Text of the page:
Design of an Aeration Tank
Step aeration introduces settled sewage at multiple spots along the tank's length, resulting in a more consistent oxygen demand. Tapered aeration tries to match air supply to oxygen demand along the tank's length. Contact stabilisation enables for the re-aeration of activated sludge from the last clarifier, allowing for a smaller aeration or contact tank.
The goal of the completely mixed process is to mix the influent trash and return sludge with the whole contents of the aeration tank in real time. The extended aeration method works with a low organic load, resulting in a less amount of well-stabilized sludge.
Consideration in the Design of Aerated Tank
Aeration tank capacity and dimensions, aeration facilities, secondary sludge settling and recycling, and excess sludge squandering are all factors to consider while designing an aeration tank facility.
Steps followed in the design of an aeration tank
By assuming an acceptable value of MLSS concentration X, the volume of the aeration tank is computed for the given value of θc.
VX = YQθc(SO - S) 1+ kdθc
Alternately, the tank capacity may be designed from
F/M = QSO / XV
As a result, the first stage in planning is to select a reasonable value ofθc (or F/M), which is determined by the projected winter temperature of mixed liquor, reactor type, sludge settling characteristics, and nitrification requirements. When nitrification and good BOD removal are sought, complete mixing systems are used. The choice normally ranges from 5 days in warmer areas to 10 days in temperate countries.
The next step is to choose two interconnected parameters: HRT, t, and MLSS concentration.
It can be observed that assuming a large value of X can result in a reduction in reactor volume. It is rarely taken to be greater than 5000 g/m3. If a traditional plug flow type aeration system is supplied, the MLSS value for ordinary home sewage is 2000-3000 mg/l, or 3000-5000 mg/l for entirely mixed types.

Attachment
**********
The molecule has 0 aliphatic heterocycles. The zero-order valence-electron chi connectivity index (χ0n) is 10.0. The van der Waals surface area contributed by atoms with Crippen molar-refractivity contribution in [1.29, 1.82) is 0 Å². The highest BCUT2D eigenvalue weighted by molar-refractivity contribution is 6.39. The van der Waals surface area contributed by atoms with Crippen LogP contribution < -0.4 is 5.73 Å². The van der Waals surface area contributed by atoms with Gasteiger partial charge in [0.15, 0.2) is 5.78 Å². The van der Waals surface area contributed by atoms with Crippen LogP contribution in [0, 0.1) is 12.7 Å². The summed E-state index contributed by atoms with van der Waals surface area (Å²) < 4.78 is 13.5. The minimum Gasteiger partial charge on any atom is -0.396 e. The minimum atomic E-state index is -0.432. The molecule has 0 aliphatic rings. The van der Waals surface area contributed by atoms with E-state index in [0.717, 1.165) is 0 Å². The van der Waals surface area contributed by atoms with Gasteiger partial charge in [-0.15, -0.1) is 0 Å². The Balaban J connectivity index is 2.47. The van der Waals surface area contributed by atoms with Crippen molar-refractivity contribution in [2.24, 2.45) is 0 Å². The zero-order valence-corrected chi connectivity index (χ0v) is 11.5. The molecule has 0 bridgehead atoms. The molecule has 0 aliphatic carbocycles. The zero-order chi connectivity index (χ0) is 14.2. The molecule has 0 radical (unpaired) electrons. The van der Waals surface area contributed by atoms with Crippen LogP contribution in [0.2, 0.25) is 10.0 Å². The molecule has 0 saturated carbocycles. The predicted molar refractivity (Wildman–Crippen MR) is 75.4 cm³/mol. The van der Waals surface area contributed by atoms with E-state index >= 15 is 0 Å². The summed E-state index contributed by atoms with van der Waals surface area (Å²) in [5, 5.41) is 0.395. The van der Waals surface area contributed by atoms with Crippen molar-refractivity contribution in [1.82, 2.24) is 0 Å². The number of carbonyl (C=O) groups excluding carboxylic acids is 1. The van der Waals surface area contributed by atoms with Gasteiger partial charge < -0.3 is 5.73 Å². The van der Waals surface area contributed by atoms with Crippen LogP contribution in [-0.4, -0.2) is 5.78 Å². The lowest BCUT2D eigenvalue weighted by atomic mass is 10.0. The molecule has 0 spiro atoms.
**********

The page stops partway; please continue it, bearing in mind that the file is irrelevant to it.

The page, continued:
What influence the upper limit of an aeration tank?
Initial and running costs of a sludge recirculation system to maintain a high value of MLSS, limitations of oxygen transfer equipment to supply oxygen at required rate in small reactor volume, increased solids loading on secondary clarifier, which may necessitate a larger surface area, design criteria for the tank, and minimum HRT for the aeration tank are all factors that influence the upper limit.
What determines the length of the tank?
The tank's length is determined by the type of activated sludge plant. Aeration tanks are constructed as long narrow channels, with the exception of extended aeration plants and entirely mixed plants.
What determines the width and depth of the tank?
The aeration tank's width and depth are determined by the type of aeration equipment used. Aeration efficiency is controlled by the depth, which typically varies from 3 to 4.5 metres. The mixing is controlled by the breadth, which is normally kept between 5 and 10 metres. The width-to-depth ratio should be between 1.2 and 2.2. The length should not be less than 30 metres and should not exceed 100 metres.
In the activated sludge process, oxygen is required for the oxidation of a portion of the influent organic waste as well as the endogenous respiration of the microorganisms. The following calculation can be used to calculate the total oxygen requirement of the process:
O2 required (g/d)= Q(So-S)/f-1.41 QwXr
“f” is the ratio of BOD-5 to final BOD and 1.42 is the biomass oxygen demand (g/g).
The formula does not allow for nitrification and only provides for the removal of carbonaceous BOD.
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